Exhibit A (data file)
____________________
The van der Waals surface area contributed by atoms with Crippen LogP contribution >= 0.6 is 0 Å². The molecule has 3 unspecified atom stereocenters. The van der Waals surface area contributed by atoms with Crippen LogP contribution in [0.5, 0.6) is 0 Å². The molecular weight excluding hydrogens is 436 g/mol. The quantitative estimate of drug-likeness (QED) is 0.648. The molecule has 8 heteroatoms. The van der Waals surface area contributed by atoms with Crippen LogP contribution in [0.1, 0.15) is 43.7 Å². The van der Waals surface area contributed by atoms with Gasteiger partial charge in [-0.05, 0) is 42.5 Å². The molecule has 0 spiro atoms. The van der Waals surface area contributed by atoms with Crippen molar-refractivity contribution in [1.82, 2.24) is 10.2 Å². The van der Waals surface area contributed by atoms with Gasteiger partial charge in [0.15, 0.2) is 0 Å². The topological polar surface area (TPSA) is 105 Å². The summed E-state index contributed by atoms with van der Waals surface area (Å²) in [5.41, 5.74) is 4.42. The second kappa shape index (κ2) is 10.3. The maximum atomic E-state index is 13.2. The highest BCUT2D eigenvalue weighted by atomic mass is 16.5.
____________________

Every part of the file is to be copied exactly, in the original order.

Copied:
The van der Waals surface area contributed by atoms with Crippen LogP contribution >= 0.6 is 0 Å². The molecule has 3 unspecified atom stereocenters. The van der Waals surface area contributed by atoms with Crippen LogP contribution in [0.5, 0.6) is 0 Å². The molecular weight excluding hydrogens is 436 g/mol. The quantitative estimate of drug-likeness (QED) is 0.648. The molecule has 8 heteroatoms. The van der Waals surface area contributed by atoms with Crippen LogP contribution in [0.1, 0.15) is 43.7 Å². The van der Waals surface area contributed by atoms with Gasteiger partial charge in [-0.05, 0) is 42.5 Å². The molecule has 0 spiro atoms. The van der Waals surface area contributed by atoms with Crippen molar-refractivity contribution in [1.82, 2.24) is 10.2 Å². The van der Waals surface area contributed by atoms with Gasteiger partial charge in [0.15, 0.2) is 0 Å². The topological polar surface area (TPSA) is 105 Å². The summed E-state index contributed by atoms with van der Waals surface area (Å²) in [5.41, 5.74) is 4.42. The second kappa shape index (κ2) is 10.3. The maximum atomic E-state index is 13.2. The highest BCUT2D eigenvalue weighted by atomic mass is 16.5.